Tuesday, March 08, 2011

Why are health care professionals suddenly asking patients about gun ownership?

Our Founding Fathers knew full well that politicians could not be trusted and that power corrupts.  They knew as well that governments were always capable of becoming a threat to liberty.  This is why they passed a Bill of Rights consisting of ten amendments to the U.S. Constitution.  The Second Amendment reads, "A well regulated Militia being necessary to the security of a free State, the right of the people to keep and bear arms, shall not be infringed."

While the Founding Fathers wanted to preserve the ability of the citizenry to defend themselves against tyranny, there are those who would like to undermine this ability by advancing the notion that gun control is a "public health issue" and that crime is a "disease."  As a result, patients are increasingly being questioned by health care professionals about their gun ownership.  In an excellent article entitled "Doctors to Ask Patients About Gun Ownership," Dr. Miguel A. Faria writes, "In what is described as an effort to curb handgun violence, a group called Doctors Against Handgun Injury, a spin off of the AMA and organized medicine, is calling for sweeping changes in the patient-doctor relationship that would allow physicians, including psychiatrists, to pry into their patients' gun ownership.

In the past, the medical community strenuously fought against any invasion of patient privacy by the government or other third-parties. For example, the American Psychiatric Association (APA) had, in the past and for obvious reasons, been a bulwark in the defense of patient privacy and medical record confidentiality.

Suddenly, events have taken a nefarious course.

The APA has regrettably joined Doctors Against Handgun Injury, the gun prohibitionist coalition.

This coalition --- which also includes the American Medical Association (AMA) and, not surprisingly, the strident (i.e., when it comes to gun control) American Academy of Pediatrics (AAP) and ten other medical organizations reportedly comprising 600,000 doctors --- has called for a variety of patient privacy-invading measures in the name of gun safety.

Don't be fooled by their innocuous-sounding name and publically stated objectives.

Through a revealing article published in the New York Observer on March 15, 2001, much information has come to light about the gun control campaign of Doctors Against Handgun Injury. They are promoting more stringent gun control measures, what they call "upstream intervention" --- that is, using regular checkups to ask patients about firearm ownership and gun storage in their homes.

Ostensibly, the report states: "To promote public safety, health professionals and health systems should ask about firearm ownership when taking a medical history or engaging in preventive counseling. Patients should be provided with information about the risks of having a firearm in the home, as well as methods to reduce the risk, should they continue to choose to keep them."

The AMA and organized medicine led by the new activist president Dr. Richard Corlin in his inauguration speech on June 20, 2001, dedicated the AMA to battling gun ownership as a public health epidemic. "[Gun violence] is a battle that we cannot not take on." Dr. Corlin said that he had decided to fight gun violence against all odds and despite the risks. "People have told me that this is a dangerous path to follow. That I am crazy to do it. That I am putting our organization in jeopardy. They say we'll lose members." Indeed, Dr. Corlin has put his own personal agenda and self-aggrandizement at the expense of all physicians and the AMA, the organization that claims to represent all of us.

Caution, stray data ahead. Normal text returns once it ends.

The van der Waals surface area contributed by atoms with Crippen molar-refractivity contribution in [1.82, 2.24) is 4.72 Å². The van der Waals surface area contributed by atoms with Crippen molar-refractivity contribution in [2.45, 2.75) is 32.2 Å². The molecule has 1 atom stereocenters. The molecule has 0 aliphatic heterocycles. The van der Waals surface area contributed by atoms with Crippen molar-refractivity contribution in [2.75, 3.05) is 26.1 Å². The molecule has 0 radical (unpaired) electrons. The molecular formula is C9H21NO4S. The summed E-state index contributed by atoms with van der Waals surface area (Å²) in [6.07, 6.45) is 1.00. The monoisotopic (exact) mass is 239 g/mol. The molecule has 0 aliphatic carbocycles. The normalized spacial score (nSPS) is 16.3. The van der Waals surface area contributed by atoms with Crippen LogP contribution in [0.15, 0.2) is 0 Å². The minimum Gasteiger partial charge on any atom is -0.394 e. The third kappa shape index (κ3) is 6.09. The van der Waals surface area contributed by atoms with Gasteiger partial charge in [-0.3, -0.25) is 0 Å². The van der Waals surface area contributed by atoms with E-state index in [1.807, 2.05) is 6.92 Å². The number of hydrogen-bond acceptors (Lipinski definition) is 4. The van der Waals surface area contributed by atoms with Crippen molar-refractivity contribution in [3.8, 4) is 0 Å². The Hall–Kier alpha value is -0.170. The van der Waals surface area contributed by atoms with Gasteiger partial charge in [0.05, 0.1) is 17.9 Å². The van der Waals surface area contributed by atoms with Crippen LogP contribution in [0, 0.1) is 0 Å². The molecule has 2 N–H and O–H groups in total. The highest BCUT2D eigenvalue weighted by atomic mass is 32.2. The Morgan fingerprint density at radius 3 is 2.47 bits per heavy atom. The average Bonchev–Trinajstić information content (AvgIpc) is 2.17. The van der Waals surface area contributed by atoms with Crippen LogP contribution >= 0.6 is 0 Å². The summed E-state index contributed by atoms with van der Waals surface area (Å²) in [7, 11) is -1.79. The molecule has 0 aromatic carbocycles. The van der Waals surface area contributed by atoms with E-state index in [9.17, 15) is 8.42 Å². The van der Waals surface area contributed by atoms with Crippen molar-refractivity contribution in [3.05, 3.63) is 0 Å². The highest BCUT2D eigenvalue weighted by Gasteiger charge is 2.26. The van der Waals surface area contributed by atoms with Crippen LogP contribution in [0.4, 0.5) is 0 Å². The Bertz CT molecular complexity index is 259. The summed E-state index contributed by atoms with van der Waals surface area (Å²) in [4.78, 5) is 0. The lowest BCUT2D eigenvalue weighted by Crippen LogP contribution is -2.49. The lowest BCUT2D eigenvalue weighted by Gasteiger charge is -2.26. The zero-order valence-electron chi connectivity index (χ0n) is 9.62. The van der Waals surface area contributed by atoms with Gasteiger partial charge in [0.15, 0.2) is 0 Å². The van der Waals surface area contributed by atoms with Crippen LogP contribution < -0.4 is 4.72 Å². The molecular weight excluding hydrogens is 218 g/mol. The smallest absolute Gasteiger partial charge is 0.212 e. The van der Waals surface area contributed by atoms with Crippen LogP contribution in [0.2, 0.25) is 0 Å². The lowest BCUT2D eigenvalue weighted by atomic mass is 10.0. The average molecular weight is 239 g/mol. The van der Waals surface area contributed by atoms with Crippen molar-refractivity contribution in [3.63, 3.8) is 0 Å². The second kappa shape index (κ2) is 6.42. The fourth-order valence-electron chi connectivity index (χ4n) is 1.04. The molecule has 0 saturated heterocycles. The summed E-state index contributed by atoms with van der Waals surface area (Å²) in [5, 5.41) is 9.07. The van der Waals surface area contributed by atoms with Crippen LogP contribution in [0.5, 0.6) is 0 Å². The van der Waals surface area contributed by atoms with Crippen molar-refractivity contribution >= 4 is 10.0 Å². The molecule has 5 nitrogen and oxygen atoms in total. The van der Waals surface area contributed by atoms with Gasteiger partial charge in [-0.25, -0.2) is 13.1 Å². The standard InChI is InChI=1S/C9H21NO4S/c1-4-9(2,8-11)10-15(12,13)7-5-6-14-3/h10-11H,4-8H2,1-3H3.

Moreover, he said the AMA will attack gun violence the way it has attacked other public health concerns: "What we don't know about violence and guns is literally killing us," he exclaimed. He blamed "the gun lobby" for the loss of the $2.6 million in federal funding for gun [control] research which was stripped from the CDC budget in 1996 because of biased, politicized, result-oriented research conducted by the public health establishment.

Thus, Dr. Corlin called for increased public spending to allow the government to collect data on gun violence. In other words, he made calls to resurrect the specter of the shoddy research conducted by the NCIPC of the CDC. He parroted the litany: "Gunfire kills ten children a day in America," ignoring the fact that automobile accidents, swimming pools, matches, football and bicycle injuries kill far more children. Are we going to ban them too?

Dr. Corlin continued: "If this was a virus or a defective car seat or an undercooked hamburger that was killing our children, there would be a massive uproar within a week. Instead our capacity to feel a sense of national shame has been diminished by the pervasiveness and numbing effect of all this violence." And then he concluded, "Our goal is to cure an epidemic. If removing the scourge of gun violence isn't bettering the public health --- what is?"

Here Dr. Corlin propounds the erroneous notion that gun control is a public health issue and that crime is a disease, an epidemic --- rather than a major facet of criminology. He forgets that guns and bullets are inanimate objects not constrained by Koch's Postulates of Pathogenicity that prove that a microorganism is responsible for a particular disease.

Conveniently, Dr. Corlin also ignores the benefits of firearms in our society. For example, as many as 75 lives are protected by a gun for every one life lost to a gun; medical costs saved by guns in the hands of law-abiding citizens are fifteen times greater than costs incurred by criminal uses of firearms. Guns also prevent injuries to good people and protect billions of dollars of property every year.